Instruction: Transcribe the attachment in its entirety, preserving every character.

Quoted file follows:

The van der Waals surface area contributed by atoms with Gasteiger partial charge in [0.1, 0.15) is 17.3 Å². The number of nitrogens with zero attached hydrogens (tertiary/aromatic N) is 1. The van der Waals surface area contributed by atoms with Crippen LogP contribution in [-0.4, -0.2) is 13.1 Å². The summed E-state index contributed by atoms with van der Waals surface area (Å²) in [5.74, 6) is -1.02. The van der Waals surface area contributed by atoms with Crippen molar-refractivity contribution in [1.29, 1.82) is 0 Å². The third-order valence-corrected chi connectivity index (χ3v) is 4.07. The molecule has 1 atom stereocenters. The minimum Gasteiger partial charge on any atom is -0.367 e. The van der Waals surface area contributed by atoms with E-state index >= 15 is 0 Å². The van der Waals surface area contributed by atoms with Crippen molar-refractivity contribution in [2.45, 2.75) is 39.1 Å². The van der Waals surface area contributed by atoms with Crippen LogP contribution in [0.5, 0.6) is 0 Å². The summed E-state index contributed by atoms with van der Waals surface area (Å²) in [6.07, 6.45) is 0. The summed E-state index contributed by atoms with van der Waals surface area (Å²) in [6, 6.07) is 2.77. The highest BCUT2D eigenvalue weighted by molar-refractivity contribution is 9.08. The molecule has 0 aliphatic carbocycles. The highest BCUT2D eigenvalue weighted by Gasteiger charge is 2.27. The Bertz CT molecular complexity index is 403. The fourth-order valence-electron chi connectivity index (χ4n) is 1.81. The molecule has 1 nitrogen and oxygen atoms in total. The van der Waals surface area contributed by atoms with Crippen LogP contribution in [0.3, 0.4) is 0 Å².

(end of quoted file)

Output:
The van der Waals surface area contributed by atoms with Gasteiger partial charge in [0.1, 0.15) is 17.3 Å². The number of nitrogens with zero attached hydrogens (tertiary/aromatic N) is 1. The van der Waals surface area contributed by atoms with Crippen LogP contribution in [-0.4, -0.2) is 13.1 Å². The summed E-state index contributed by atoms with van der Waals surface area (Å²) in [5.74, 6) is -1.02. The van der Waals surface area contributed by atoms with Crippen molar-refractivity contribution in [1.29, 1.82) is 0 Å². The third-order valence-corrected chi connectivity index (χ3v) is 4.07. The molecule has 1 atom stereocenters. The minimum Gasteiger partial charge on any atom is -0.367 e. The van der Waals surface area contributed by atoms with E-state index >= 15 is 0 Å². The van der Waals surface area contributed by atoms with Crippen molar-refractivity contribution in [2.45, 2.75) is 39.1 Å². The van der Waals surface area contributed by atoms with Crippen LogP contribution in [0.5, 0.6) is 0 Å². The summed E-state index contributed by atoms with van der Waals surface area (Å²) in [6.07, 6.45) is 0. The summed E-state index contributed by atoms with van der Waals surface area (Å²) in [6, 6.07) is 2.77. The highest BCUT2D eigenvalue weighted by molar-refractivity contribution is 9.08. The molecule has 0 aliphatic carbocycles. The highest BCUT2D eigenvalue weighted by Gasteiger charge is 2.27. The Bertz CT molecular complexity index is 403. The fourth-order valence-electron chi connectivity index (χ4n) is 1.81. The molecule has 1 nitrogen and oxygen atoms in total. The van der Waals surface area contributed by atoms with Crippen LogP contribution in [0.3, 0.4) is 0 Å².